Migratory game fish can be taken at a variety of offshore towers where schooling game fish offer excellent bottom and trolling fishing year round.
Calm morning seas greeted Kyle Coker’s fishing party including Dave Back, Jack Coker, Bucky Mims, and Doug Gies. Mike Haan was also on board who is marketing director for “Salt Life” and photographer as well. Coker’s 34-foot Fountain sports fishing boat called Liquid Diet is powered by triple 300-hp Mercury outboards, allowed navigation to their 65-mile fishing destination a walk on the beach!
Targeted fishing waters included a steep break just east of Georgia’s R-4 Navy Tower.
“Word was out that the black fin tuna bite was on at the “Big Break” and we also hoped to hook up to the winter tuna bite,” Coker said. “Our game plan was to troll the steep ledge first thing in the morning then run to the R-4 Navy Tower later in the afternoon which is located just ten miles west of the steep break. The R-4 Navy tower is always a good bet that produces a variety of saltwater pelagic game fish year round.”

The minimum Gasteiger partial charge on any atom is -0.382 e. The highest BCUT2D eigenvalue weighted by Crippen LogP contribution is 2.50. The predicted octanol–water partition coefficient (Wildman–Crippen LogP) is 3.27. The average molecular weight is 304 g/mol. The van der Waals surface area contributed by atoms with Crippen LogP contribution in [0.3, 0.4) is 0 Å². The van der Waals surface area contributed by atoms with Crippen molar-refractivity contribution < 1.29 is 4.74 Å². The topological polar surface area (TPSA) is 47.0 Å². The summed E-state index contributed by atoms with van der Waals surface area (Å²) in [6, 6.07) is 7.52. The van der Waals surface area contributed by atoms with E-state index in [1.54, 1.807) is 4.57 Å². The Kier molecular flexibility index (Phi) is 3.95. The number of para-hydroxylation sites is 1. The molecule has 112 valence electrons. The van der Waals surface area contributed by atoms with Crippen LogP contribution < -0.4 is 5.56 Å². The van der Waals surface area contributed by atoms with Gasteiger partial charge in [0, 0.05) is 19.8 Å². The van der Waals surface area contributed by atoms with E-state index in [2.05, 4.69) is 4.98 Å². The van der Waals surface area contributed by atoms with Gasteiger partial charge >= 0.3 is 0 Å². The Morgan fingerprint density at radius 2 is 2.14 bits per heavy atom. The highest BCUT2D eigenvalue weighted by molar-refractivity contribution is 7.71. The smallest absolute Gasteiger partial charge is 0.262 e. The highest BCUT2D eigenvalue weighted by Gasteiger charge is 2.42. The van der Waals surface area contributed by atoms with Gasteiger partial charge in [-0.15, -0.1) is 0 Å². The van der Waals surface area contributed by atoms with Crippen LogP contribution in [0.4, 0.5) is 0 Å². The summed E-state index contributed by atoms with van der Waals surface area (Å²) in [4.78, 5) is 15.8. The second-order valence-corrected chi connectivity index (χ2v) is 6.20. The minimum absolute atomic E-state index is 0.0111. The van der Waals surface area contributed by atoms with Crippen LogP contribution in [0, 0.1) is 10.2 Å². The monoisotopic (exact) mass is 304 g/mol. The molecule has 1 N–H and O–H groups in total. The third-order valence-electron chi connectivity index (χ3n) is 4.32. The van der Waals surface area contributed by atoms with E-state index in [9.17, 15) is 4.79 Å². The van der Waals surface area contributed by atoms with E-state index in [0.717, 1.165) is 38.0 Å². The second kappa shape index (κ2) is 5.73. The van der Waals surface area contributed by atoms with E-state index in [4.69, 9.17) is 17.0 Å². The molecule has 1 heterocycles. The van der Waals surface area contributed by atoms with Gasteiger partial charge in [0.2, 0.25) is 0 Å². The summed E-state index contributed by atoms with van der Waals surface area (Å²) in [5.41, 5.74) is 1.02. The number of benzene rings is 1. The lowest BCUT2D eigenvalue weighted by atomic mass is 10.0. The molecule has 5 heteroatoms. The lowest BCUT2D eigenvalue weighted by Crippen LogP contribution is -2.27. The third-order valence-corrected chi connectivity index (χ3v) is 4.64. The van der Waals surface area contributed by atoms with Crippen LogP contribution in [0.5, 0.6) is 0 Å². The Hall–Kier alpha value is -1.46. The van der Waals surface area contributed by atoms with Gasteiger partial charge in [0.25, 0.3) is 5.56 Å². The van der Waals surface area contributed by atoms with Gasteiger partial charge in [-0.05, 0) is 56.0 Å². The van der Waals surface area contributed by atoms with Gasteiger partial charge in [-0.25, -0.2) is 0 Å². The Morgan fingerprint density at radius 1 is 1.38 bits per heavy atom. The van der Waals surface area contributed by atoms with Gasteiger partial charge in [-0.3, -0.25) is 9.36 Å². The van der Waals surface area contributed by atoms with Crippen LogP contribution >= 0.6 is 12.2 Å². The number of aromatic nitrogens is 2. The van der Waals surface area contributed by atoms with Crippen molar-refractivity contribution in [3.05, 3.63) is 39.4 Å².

Coker’s fishing party struck out while trolling a spread of bluewater trolling lures and combinations of ballyhoo and plastics. Then suddenly the steep ledge came alive with flying fish leaping from the ocean’s surface, more than likely panicking from a fish attack deep below.
“It was a wild scene,” Coker said. “Bait fish were flying from the ocean’s surface from every direction, then it happened. A massive school of blackfin tuna came up under the flying fish then continued their attack right on the surface!”
Team Liquid Diet came prepared with spinning tackle and 30-pound braided fishing line spooled on their spinning reels. A six-foot length of 30-pound fluorocarbon shock leader is attached to the braided fishing line using back to back “Uni-Knots”. Surface poppers and two-ounce butterfly jigs were attached to the business end of the shock leader by employing “Loop Knots”.
Coker went on to describe the day, “We used a “Run & Gun” approach where we would actually run up to the pods of fish and cast to them. Each time we would enjoy multiple hook ups and probably lost at least five out of six tuna that we hooked. The action was so fast and furious it was hard to keep our fishing lines from tangling. The vicious surface strikes were more than likely the culprit for poor hookups. We landed 13 tuna in less than two hours of fishing. It was very exciting catching them on spinning tackle rigged to surface poppers and jigs, which made for a heck of a fight. It was also thrilling to see so many tuna schooling on the surface at one time and simply busting out of the water on our topwater plugs. During the action we also saw three sailfish free jumping as well while feeding on the flying fish.”